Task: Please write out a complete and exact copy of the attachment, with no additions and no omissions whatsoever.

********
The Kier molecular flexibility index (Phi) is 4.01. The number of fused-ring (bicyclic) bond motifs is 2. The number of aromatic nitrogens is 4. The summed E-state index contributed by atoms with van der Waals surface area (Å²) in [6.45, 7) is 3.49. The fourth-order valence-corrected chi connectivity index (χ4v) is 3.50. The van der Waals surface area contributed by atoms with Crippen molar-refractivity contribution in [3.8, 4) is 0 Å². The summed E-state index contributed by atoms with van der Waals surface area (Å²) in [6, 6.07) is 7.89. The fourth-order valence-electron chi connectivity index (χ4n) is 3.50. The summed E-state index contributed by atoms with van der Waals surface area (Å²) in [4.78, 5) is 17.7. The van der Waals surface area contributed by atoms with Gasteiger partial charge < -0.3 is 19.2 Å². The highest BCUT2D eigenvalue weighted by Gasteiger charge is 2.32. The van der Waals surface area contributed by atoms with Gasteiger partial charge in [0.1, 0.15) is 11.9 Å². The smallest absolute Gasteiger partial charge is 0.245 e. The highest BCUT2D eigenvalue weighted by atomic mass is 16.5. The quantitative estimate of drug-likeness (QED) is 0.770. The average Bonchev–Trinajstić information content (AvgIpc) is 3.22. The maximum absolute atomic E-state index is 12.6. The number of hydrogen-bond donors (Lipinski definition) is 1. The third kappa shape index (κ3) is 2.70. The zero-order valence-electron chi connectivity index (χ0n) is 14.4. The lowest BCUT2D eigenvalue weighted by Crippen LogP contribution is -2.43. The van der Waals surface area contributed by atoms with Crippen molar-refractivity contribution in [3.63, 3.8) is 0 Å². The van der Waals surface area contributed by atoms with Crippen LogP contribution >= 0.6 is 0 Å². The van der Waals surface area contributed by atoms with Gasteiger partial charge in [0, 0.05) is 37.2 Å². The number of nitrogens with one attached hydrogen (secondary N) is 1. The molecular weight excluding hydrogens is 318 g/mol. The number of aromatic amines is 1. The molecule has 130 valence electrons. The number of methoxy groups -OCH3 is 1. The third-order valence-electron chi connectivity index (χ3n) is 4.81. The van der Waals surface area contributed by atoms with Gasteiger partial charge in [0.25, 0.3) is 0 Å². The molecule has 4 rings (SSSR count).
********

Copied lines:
The Kier molecular flexibility index (Phi) is 4.01. The number of fused-ring (bicyclic) bond motifs is 2. The number of aromatic nitrogens is 4. The summed E-state index contributed by atoms with van der Waals surface area (Å²) in [6.45, 7) is 3.49. The fourth-order valence-corrected chi connectivity index (χ4v) is 3.50. The van der Waals surface area contributed by atoms with Crippen molar-refractivity contribution in [3.8, 4) is 0 Å². The summed E-state index contributed by atoms with van der Waals surface area (Å²) in [6, 6.07) is 7.89. The fourth-order valence-electron chi connectivity index (χ4n) is 3.50. The summed E-state index contributed by atoms with van der Waals surface area (Å²) in [4.78, 5) is 17.7. The van der Waals surface area contributed by atoms with Gasteiger partial charge < -0.3 is 19.2 Å². The highest BCUT2D eigenvalue weighted by Gasteiger charge is 2.32. The van der Waals surface area contributed by atoms with Gasteiger partial charge in [0.1, 0.15) is 11.9 Å². The smallest absolute Gasteiger partial charge is 0.245 e. The highest BCUT2D eigenvalue weighted by atomic mass is 16.5. The quantitative estimate of drug-likeness (QED) is 0.770. The average Bonchev–Trinajstić information content (AvgIpc) is 3.22. The maximum absolute atomic E-state index is 12.6. The number of hydrogen-bond donors (Lipinski definition) is 1. The third kappa shape index (κ3) is 2.70. The zero-order valence-electron chi connectivity index (χ0n) is 14.4. The lowest BCUT2D eigenvalue weighted by Crippen LogP contribution is -2.43. The van der Waals surface area contributed by atoms with Crippen molar-refractivity contribution in [3.63, 3.8) is 0 Å². The van der Waals surface area contributed by atoms with Crippen LogP contribution >= 0.6 is 0 Å². The van der Waals surface area contributed by atoms with Gasteiger partial charge in [0, 0.05) is 37.2 Å². The number of nitrogens with one attached hydrogen (secondary N) is 1. The molecular weight excluding hydrogens is 318 g/mol. The number of aromatic amines is 1. The molecule has 130 valence electrons. The number of methoxy groups -OCH3 is 1. The third-order valence-electron chi connectivity index (χ3n) is 4.81. The van der Waals surface area contributed by atoms with Gasteiger partial charge in [0.25, 0.3) is 0 Å². The molecule has 4 rings (SSSR count).